Atheist Group To Knoxville: Withdraw From Christian Youth Sports Complex

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Mary Lou Lang Contributor
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An atheist organization wants the city of Knoxville to withdraw its support and partial funding of a sports complex project by a Christian-based youth group that helps thousands of inner-city children each year.

The Freedom From Religion Foundation indicated on Thursday that the city’s $2 million funding toward the sports complex, its donation of the land to the Emerald Youth Foundation, and street-scaping around the facility violates both the U.S. and the Tennessee constitutions.

“The Emerald Youth Foundation describes itself as a Christian, urban youth ministry that “desire[s] to raise up a large number of urban youth to love Jesus Christ.” The ministry’s proposed facility will include a “worship and performing arts area,” said FFRF in a press statement.

The group also indicated the sports activities “will almost certainly include religious promotion” as the Emerald Youth Sports openly states that its mission is to ‘mobilize athletes to become Christian leaders.”

“The Establishment Clause of the First Amendment prohibits the government from financially supporting churches,” FFRF Legal Fellow Ryan Jayne wrote to Knoxville Vice Mayor Duane Grieve. “Further, the Supreme Court has repeatedly recognized that the First Amendment ‘mandates governmental neutrality between religion and religion, and between religion and nonreligion.’ Promoting or otherwise endorsing the Emerald Youth Foundation’s religious project fails to respect this constitutional mandate of neutrality.”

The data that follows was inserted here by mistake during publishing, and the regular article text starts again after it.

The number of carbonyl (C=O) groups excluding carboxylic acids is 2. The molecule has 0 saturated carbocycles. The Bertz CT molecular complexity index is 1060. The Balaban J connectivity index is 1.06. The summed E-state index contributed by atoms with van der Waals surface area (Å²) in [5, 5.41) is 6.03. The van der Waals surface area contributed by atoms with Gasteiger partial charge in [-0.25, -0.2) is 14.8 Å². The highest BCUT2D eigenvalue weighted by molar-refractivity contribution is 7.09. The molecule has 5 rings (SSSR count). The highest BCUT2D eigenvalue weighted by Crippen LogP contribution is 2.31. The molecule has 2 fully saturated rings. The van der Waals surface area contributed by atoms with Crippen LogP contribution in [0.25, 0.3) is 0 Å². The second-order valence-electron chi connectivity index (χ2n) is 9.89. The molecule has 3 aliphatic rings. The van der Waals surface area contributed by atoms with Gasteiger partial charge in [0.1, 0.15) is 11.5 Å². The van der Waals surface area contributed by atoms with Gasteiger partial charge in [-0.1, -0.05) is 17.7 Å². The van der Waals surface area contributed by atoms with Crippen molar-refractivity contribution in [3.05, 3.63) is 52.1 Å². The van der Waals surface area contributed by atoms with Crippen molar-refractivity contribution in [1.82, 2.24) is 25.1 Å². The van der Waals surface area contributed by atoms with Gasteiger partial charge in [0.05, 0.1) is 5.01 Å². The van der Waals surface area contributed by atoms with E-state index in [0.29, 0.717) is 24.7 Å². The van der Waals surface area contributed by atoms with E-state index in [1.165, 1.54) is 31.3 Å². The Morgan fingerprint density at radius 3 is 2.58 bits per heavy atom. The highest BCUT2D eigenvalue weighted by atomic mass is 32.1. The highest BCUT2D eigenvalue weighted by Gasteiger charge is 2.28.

“Municipal bodies can easily embark on worthy initiatives without jeopardizing the Constitution,” said FFRF Co-President Annie Laurie Gaylor in a prepared statement. “There are organizations available to partner for such ventures that do not seek to impose their beliefs.”

FFRF wants an immediate termination of Knoxville’s partnership in what it called a “religious” project.

Grieve did not respond to a request for comment as of press time.

The Emerald Youth Group has used sports to connect the city’s urban young people for more than two decades, according to its website. Emerald Sports collaborates with the Fellowship of Christian Athletes to get youth involved in recreation and competitive sports.

FFRF has also targeted schools where students and coaches who belong to FCA pray before games.

The Emerald Youth Group was described as one of the “city’s jewels” that helps inner city children.

“For the past 25 years, the Emerald Youth Foundation has worked to improve the lives of children growing up in the city’s most disadvantaged neighborhoods,” reported the Knoxville News Sentinel. “At the beginning, fewer than 100 children were involved in the foundation’s programs; now the foundation helps transform the lives of 2,400 young people a year.”